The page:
Thursday, July 28, 2011

Katla - perhaps a pause in the development

The recent changes in the earthquake pattern around the caldera of the Katla volcano in Iceland suggest that the eruption that I was anticipating may be somewhat longer in the making than I had stated earlier in the month. The pattern is now diffusing away from the concentrated patterns of quakes that were occurring earlier in the month, although the distribution remains largely close to the initial regions of focus.
Earthquakes around Katla July 13th

Earthquakes around Katla July 18th 2011

Earthquakes around Katla July 23rd 2011

Earthquakes around Katla July 28th 2011

In an earlier post I tried to explain the process that went into the focusing of the quakes in a tighter swarm around a possible eruption site. And for a while this focusing occurred. However, while there was the evidence through the jokulhlaup of some magma penetration that caused glacial melt and the flood that took out the bridge, there has not been any physical evidence on the surface of magma movement since. There have been some harmonic tremors (reported by Jon ) indicative of some magma movement, but no expression of it to the surface.

If we consider that there is a magma chamber under Katla,, Sturkell et al have looked at the evidence of ground swelling to project that this chamber may be around 5 km deep, with up to 700 m of ice in the caldera. They base the location of the chamber on the idea that as the magma flows into the chamber it is under the pressure of the driving fluid that moves it into the chamber, and that this pressure will lift the rock and glacier above the chamber. The pressure is insufficient to break that rock, initially, which is part of the basis for my earlier reasoning that the series of quakes was indicative of the fracturing in the overlying rock, which would weaken the cap and provide passages through it for the magma to flow upwards and thus cause the eruption.

Simplified projected section through Katla after Sturkell et al)

However one thing that does occur as these fractures develop is that some magma may flow into them before they connect a pathway to the surface. In the short term this will lubricate the fractures and ease their growth toward total cap failure. However if the magma is stalled then it is possible that it loses sufficient heat to the surrounding rock that it solidifies. This then becomes the glue that I wrote about in the earlier piece, since it now closes and binds the rock passage walls, so that the cap re-acquires some integrity.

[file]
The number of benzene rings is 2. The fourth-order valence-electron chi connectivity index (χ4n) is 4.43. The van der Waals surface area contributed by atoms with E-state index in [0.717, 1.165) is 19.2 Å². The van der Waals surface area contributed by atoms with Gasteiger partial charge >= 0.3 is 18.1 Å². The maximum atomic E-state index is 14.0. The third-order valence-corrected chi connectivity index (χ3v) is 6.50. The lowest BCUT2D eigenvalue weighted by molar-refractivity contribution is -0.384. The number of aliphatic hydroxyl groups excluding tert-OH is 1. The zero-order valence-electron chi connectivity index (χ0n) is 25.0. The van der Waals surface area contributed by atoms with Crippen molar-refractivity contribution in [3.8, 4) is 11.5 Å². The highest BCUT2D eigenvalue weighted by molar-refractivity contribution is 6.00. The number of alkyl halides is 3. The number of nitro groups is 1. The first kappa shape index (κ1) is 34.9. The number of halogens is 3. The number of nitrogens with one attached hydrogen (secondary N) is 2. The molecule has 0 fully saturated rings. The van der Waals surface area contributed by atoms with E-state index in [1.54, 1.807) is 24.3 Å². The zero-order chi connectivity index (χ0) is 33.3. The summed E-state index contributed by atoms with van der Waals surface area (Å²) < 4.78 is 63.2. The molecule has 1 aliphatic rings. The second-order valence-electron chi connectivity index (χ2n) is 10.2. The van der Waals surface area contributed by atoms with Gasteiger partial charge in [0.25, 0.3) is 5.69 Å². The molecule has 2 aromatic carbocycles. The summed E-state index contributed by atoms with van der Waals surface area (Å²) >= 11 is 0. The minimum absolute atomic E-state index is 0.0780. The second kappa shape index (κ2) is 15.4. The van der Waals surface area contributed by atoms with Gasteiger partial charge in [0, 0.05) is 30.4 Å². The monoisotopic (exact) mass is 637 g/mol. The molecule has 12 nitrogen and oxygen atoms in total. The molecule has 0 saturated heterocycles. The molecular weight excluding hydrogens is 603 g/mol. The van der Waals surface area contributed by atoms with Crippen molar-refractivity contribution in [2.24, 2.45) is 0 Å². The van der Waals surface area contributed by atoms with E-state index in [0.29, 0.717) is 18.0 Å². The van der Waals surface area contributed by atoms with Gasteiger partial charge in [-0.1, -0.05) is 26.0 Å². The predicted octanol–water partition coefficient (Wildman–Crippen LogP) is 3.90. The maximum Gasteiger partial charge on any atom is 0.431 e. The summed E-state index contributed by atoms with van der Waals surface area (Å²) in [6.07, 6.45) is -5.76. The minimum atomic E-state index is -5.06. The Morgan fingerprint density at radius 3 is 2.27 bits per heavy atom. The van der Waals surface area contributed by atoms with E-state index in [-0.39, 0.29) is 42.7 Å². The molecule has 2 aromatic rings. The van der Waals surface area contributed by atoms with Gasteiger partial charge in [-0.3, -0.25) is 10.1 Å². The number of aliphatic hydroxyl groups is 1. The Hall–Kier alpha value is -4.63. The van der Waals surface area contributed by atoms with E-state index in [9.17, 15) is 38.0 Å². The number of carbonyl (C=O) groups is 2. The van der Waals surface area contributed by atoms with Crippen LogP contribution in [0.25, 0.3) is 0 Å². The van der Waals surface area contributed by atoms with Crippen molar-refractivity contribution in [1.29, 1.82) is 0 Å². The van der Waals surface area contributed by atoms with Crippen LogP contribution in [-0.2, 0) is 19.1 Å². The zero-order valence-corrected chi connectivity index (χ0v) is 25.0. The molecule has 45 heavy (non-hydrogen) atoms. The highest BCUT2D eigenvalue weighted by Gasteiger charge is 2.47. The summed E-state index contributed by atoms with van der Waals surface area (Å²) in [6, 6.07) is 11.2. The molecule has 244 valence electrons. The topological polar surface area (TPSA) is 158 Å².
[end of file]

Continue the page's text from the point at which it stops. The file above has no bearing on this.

With the possible loss of some pressure with magma escape into the overlying rock, this may then return the situation to a point earlier in fracture development, with the somewhat relieved rock being re-stressed before it will develop a new set of fractures to coalesce, weaken the cap and potentially again raise the risk of eruption. I begin to suspect that we are in this phase at the moment. But, as I said earlier, each case and condition is different and while continued focused quakes in the region of the caldera continue to indicate further weakening of the cap, we do not know how much will be required before an eruption occurs.

Note that the flow of magma under the rock, and the pressure that it exerts, causes the surface of the volcano, and thus of the glacier above it, to move. This movement is monitored using GPS and plots of the data are available.

1 comment:

  1. Wiki says `the melting point of silicon at ambient pressure (0.1 MPa) is 1415 °C, but at pressures in excess of 10 GPa it decreases to 1000 °C', so it could be that pressure effects will be at least as important as temperature when it comes to `glueing' i.e. the nearer the surface, the more glutinous the rock becomes? Of course magma is not silica, so it may not be true for magma. Certainly the free flowing magma we see flowing out of volcanoes would suggest an extremely liquid core at both high temperatures and pressures.